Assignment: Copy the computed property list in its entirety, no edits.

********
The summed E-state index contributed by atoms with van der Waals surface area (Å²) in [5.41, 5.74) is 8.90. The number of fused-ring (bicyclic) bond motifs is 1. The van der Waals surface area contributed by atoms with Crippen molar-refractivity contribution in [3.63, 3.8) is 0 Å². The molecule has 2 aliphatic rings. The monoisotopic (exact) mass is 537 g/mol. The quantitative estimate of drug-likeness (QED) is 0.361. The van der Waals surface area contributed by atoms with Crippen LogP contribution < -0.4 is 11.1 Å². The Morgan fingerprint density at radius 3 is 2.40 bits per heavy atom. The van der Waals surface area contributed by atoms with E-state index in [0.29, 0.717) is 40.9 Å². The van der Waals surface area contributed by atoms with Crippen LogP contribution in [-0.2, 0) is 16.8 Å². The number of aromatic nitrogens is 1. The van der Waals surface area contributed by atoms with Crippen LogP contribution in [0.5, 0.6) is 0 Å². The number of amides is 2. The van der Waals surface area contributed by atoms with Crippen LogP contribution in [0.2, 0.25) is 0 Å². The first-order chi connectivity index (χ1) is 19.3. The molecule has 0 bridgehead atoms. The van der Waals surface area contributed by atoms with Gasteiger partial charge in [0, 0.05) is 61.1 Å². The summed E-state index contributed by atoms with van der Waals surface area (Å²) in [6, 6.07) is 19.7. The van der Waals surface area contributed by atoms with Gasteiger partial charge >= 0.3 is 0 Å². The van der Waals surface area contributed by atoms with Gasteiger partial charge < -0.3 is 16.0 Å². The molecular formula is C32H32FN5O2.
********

The summed E-state index contributed by atoms with van der Waals surface area (Å²) in [5.41, 5.74) is 8.90. The number of fused-ring (bicyclic) bond motifs is 1. The van der Waals surface area contributed by atoms with Crippen molar-refractivity contribution in [3.63, 3.8) is 0 Å². The molecule has 2 aliphatic rings. The monoisotopic (exact) mass is 537 g/mol. The quantitative estimate of drug-likeness (QED) is 0.361. The van der Waals surface area contributed by atoms with Crippen LogP contribution < -0.4 is 11.1 Å². The Morgan fingerprint density at radius 3 is 2.40 bits per heavy atom. The van der Waals surface area contributed by atoms with E-state index in [0.29, 0.717) is 40.9 Å². The van der Waals surface area contributed by atoms with Crippen LogP contribution in [-0.2, 0) is 16.8 Å². The number of aromatic nitrogens is 1. The van der Waals surface area contributed by atoms with Crippen LogP contribution in [0.5, 0.6) is 0 Å². The number of amides is 2. The van der Waals surface area contributed by atoms with Crippen LogP contribution in [0.2, 0.25) is 0 Å². The first-order chi connectivity index (χ1) is 19.3. The molecule has 0 bridgehead atoms. The van der Waals surface area contributed by atoms with Gasteiger partial charge in [0, 0.05) is 61.1 Å². The summed E-state index contributed by atoms with van der Waals surface area (Å²) in [6, 6.07) is 19.7. The van der Waals surface area contributed by atoms with Gasteiger partial charge >= 0.3 is 0 Å². The van der Waals surface area contributed by atoms with Gasteiger partial charge < -0.3 is 16.0 Å². The molecular formula is C32H32FN5O2.